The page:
I often get accused of being a perfectionist, as if it’s a criminally maladaptive personality trait requiring therapeutic intervention. I certainly won’t dispute the science. When it takes the form of stringent, critical self-examination against excessively high, unachievable standards, perfectionism can be extremely toxic. However, the psychology of perfectionism is complex and it doesn’t always lead to unhealthy consequences. In fact, there is such a thing as a healthy perfectionist.
The difference between unhealthy and healthy perfectionism boils down to expectations. For an unhealthy perfectionist, the gold standard is the goal. A healthy perfectionist, however, draws a distinction between standards and goals. An unhealthy perfectionist expects to achieve the impossibly high standards he sets for himself and is excessively dissatisfied when he falls short. A healthy perfectionist strives for perfection as the ideal standard in order to achieve the realistic goal of simply becoming the best version of himself. I am a healthy perfectionist.
The Dancing Doc and I practice a lot. Do I think we can achieve perfection in our dancing? Of course not, but that doesn’t mean (much to his chagrin) we shouldn’t try.
You’ve heard practice makes perfect, right? WRONG! Practice does not make perfect. Perfect practice makes perfect. The Dancing Doc and I are learning new routines. We want to execute them technically well, but our opinions differ in how to achieve this.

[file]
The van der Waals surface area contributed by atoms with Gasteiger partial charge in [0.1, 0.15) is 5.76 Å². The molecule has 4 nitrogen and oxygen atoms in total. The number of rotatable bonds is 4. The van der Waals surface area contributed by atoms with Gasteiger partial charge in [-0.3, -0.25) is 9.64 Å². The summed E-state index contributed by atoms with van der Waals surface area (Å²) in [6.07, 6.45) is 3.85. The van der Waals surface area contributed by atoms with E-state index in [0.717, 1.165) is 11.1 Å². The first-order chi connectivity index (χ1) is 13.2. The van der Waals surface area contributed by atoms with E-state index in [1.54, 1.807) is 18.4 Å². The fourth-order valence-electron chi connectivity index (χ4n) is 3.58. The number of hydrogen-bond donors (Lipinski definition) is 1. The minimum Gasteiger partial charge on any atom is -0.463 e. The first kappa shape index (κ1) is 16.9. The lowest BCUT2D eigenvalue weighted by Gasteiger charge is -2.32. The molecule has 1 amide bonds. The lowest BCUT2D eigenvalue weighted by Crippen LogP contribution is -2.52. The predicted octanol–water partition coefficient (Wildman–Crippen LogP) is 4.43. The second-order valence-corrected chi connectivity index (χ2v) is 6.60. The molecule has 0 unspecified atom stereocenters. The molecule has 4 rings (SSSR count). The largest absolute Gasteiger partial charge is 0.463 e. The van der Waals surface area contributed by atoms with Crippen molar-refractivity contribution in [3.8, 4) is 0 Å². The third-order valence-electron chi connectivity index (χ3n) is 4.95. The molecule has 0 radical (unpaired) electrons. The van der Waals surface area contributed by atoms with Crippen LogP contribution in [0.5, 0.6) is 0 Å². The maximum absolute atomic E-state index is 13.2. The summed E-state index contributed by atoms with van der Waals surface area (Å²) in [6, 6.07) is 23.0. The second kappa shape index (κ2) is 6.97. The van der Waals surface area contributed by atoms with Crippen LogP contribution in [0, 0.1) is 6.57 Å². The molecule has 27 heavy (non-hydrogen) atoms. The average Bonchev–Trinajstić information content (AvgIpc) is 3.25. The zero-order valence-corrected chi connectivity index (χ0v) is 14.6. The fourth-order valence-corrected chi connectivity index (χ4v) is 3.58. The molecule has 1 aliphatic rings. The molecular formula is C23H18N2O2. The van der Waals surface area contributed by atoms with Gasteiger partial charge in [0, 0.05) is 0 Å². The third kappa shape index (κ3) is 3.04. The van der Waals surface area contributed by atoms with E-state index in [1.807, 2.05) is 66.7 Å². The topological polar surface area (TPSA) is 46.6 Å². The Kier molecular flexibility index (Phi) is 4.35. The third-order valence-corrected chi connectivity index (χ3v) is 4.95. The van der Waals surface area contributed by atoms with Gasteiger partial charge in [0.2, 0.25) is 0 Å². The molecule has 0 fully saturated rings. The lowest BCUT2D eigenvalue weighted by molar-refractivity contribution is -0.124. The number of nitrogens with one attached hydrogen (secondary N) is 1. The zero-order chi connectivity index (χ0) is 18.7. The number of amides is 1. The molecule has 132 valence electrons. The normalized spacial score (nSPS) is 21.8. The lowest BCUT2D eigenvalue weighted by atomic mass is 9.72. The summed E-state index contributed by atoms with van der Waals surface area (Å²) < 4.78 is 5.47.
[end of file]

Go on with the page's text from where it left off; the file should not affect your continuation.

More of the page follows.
Learn the steps and figures in small, easily consumable chunks. Link chunks together until the entire routine is memorized. Apply fundamental movement principles and proper technique after routine is fully memorized.
MY WAY (a.k.a THE RIGHT WAY)
Ditto what the Dancing Doc says (see above) EXCEPT apply fundamental movement principals and proper technique as we learn steps and figures in small, easily consumable chunks. Link chunks together until the entire routine is memorized. My approach takes a little longer than the Doc’s, but it’s worth it. Even against a competition deadline, it is still more efficient to take the extra time to apply proper technique. Why? Two words: Muscle. Memory.
In case you don’t know, muscle memory refers to the principle of automaticity. It is the ability to execute an action or movement automatically, without conscious thought. This is achieved by frequent repetition (i.e practice) of said action or movement. It’s no secret that repetition is how we memorize routines and execute them on auto-pilot when we hit the competition floor. Muscle memory is how our reflexes and habits…the good ones and the bad ones… become ingrained in our bodies. It is why MY WAY of practicing is the right way.
In the long run, it’s better to take a little extra time to apply proper technique as we learn our routines. When we focus only on the steps, we run the risk of creating bad habits that will need to be broken when we apply the all-important fundamental movement principles and proper technique after the fact.
It bears repeating. Practice does not make perfect. Perfect practice makes perfect.
I am a healthy perfectionist. That’s my story and I’m sticking to it.
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